By Javier Manjarres
This weeks amnesty-laden bipartisan proposal from the U.S. Senate’s new ‘Immigration Gang of Eight” that Senator Marco Rubio, three other Republicans, and four uber-liberal Democrats have come out in support of could turn out to be a real problem down the road for Florida’s junior senator.
The anti-immigration party is the union controlled Democratic party. - Marco Rubio, March 2009
Rubio has been making the rounds espousing practical ideas and solution for the ‘broken’ immigration system and has received praise from Rush Limbaugh, Sean Hannity, Mark Levin, and other notable conservatives for doing so.
Many expected Rubio to come out with his own immigration reform proposal that would include all of these ‘practical’ ideas and solutions, but no one thought Rubio would sign on to a proposal that is basically the mirror-image of the highly unpopular 2007 McCain-Kennedy amnesty bill that was eviscerated by the public and failed to pass in the Congress. Even McCain himself said that there was little difference between the two bills during a live televised press conference in Washington, D.C.
Before becoming a U.S. Senator, Rubio was somewhat dismissive and reluctant to acknowledge the pressing nature of the immigration issue. Rubio was heckled at a club in Fort Lauderdale by immigration enforcement advocates who were upset with Rubio for blocking several immigration bills from coming to a vote in the Florida House. As his campaign for Senate progressed, Rubio began to take the issue more seriously, and he’s now at the forefront of the debate.
Here’s a snippet from the very the first interview I conducted with Rubio about a week after his heckling and several months before he officially announced that he was running for the U.S. Senate. Rubio says that “nothing will make it harder to enforce the existing laws, if you reward people who broke them.” He then added his reasoning behind his statement by opining that, “It demoralizes people who are going through the legal process, its a very clear signal of why go through the legal process, if you can accomplish the same thing if you go through the illegal process.”
No. Never have been. I am strongly against amnesty. The most important thing we need to do is enforce our existing laws. We have existing immigration laws that are not being adequately enforced. Nothing will make it harder to enforce the existing laws, if you reward people who broke them.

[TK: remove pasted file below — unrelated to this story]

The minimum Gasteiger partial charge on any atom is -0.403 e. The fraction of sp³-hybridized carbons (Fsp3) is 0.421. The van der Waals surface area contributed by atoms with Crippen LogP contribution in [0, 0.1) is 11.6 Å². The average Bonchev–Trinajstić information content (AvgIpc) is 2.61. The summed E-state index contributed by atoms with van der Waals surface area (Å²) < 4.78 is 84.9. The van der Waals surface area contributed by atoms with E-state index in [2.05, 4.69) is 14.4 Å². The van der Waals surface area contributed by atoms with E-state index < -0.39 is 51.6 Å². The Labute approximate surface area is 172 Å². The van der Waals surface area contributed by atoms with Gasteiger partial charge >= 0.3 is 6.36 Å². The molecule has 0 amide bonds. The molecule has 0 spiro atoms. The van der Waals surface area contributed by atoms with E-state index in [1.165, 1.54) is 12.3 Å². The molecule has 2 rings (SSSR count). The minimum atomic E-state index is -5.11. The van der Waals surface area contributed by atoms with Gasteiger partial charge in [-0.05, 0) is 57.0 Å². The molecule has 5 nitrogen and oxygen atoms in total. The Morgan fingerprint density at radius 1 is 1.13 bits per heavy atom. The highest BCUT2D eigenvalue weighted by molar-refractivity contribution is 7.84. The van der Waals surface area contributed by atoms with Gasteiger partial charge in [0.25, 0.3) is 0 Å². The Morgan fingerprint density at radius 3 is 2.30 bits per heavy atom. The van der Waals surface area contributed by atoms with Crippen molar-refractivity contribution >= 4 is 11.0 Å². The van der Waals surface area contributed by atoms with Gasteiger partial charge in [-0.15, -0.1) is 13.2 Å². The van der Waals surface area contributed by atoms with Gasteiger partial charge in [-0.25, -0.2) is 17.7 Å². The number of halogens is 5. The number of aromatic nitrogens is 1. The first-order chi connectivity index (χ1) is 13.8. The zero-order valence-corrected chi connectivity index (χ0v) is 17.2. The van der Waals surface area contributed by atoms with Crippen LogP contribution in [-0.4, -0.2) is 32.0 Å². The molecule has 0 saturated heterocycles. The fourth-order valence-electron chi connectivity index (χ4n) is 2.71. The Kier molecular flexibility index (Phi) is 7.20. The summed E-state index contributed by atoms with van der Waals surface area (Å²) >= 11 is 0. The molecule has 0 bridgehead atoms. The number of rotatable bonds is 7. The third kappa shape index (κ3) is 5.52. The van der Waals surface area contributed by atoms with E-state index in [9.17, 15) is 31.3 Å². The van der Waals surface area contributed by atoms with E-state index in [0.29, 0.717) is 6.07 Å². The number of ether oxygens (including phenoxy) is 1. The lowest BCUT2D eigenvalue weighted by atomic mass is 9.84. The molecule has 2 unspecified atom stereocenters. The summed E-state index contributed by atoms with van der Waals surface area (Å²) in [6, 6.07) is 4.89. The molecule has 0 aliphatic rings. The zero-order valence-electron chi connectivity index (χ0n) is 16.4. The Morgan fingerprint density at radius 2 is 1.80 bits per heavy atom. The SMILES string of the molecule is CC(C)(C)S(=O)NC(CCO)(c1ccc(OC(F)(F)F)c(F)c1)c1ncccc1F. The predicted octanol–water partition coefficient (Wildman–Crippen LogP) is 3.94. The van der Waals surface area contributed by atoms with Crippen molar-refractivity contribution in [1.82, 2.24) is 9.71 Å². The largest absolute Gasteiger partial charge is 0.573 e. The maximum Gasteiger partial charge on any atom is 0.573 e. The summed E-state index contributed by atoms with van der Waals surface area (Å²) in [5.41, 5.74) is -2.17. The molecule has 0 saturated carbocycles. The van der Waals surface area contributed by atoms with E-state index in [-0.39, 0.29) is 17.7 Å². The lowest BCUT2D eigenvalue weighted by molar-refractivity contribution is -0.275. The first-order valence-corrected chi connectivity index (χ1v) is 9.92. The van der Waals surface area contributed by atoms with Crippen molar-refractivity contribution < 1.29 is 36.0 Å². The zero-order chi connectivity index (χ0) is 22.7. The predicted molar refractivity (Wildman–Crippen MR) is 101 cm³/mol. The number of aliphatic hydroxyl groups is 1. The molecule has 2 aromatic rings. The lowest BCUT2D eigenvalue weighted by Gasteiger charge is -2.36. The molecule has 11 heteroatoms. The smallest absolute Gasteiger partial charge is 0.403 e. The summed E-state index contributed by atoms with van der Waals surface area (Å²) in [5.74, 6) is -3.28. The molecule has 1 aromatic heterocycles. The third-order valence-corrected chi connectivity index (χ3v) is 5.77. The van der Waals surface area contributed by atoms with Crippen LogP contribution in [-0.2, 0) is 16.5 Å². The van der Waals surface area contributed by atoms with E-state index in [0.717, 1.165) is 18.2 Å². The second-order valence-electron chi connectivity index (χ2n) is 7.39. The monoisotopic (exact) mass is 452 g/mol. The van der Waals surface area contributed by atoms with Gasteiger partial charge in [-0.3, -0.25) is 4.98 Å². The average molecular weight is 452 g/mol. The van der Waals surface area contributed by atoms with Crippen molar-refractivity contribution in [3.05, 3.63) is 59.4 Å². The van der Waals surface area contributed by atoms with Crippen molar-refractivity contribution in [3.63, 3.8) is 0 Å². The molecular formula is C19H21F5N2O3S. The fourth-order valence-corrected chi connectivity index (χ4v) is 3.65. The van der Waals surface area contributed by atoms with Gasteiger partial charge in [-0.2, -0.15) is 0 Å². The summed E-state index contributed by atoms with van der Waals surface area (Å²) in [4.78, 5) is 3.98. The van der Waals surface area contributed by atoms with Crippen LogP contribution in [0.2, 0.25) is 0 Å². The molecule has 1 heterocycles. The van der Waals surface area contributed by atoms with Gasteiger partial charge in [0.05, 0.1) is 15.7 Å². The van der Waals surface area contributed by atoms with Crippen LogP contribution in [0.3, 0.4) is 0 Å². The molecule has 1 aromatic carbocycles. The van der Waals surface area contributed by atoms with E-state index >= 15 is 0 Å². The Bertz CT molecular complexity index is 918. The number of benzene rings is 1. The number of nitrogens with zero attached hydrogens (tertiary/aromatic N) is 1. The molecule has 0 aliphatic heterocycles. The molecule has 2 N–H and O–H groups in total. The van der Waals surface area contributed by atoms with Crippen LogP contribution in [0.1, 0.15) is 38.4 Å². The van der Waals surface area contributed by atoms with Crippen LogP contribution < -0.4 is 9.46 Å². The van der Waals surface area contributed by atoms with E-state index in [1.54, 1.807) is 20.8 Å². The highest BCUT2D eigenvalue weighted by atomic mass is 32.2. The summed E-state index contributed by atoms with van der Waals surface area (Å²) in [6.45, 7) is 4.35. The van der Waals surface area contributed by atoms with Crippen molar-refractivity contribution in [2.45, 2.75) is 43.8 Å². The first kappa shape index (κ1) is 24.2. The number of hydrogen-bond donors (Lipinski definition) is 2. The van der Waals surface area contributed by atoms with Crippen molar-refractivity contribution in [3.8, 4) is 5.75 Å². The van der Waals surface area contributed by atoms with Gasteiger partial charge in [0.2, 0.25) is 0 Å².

It demoralizes people who are going through the legal process, its a very clear signal of why go through the legal process, if you can accomplish the same thing if you go through the illegal process. And number two, if demoralizes the people enforcing the laws. I am not, and I will never support any effort to grant blanket legalization/amnesty to folks who have entered, stayed in this country illegally. - Marco Rubio, March 2009
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It is clear that Rubio contradicts himself with his support of this amnesty proposal. But let’s also be very clear and fair, there needs to be a way to bridging the gap within the immigration divide. Both sides on the issue agree that some sort of compromise is needed, but this bill, while it does contains several of Rubio’s points and ideas, goes to far and opens the door for blanket amnesty.
The conservative backlash has already begun with Rubio’s friends and colleagues in the Senate as Ted Cruz and Mike Lee are opposing him on the measure. Fox News contributor Michelle Malkin also ripped the measure for what it is- amnesty.
**UPDATE-Rush Limbaugh has now come out denouncing the bipartisan immigration proposal from Rubio and his Gang of 8.
Here is Malkin’s praise for Senator Ted Cruz for ‘holding the line’ that Rubio tripped over-
Here is by far the tweet of all tweets on the issue-
Sean Hannity sounded skeptical about the Rubio proposal and told Rubio on his show that “the devil will be in the details” about what this legislation will ultimately consist of. To Rubio’s credit, he did agree with Hannity that the borders needed to be secured first before any of the steps for a pathway to citizenship would be enacted.
It may be only be a matter of time before Floridians, who gave Rubio a pass back in 2010 for having as having a questionable immigration position fully grasp the magnitude of what some are calling a betrayal of principles by Rubio.
It is likely that President Obama will move even further to the left from the agreed upon Senate bipartisan proposal and submit his own proposal- a move that would provide Rubio with cover and the opportunity for him to slam the President for not working with Republicans.
Rubio’s vision and ideas for immigration reform are practical and are the only ones that make any sense and offer real solutions thus far in the immigration debate. But the big question that remains- did Rubio cause irreparable damage to his brand by expressing his support for a proposal sponsored by other Senators who have a proven history of supporting blanket amnesty for illegal immigrants, putting his possible 2016 presidential aspirations in jeopardy?
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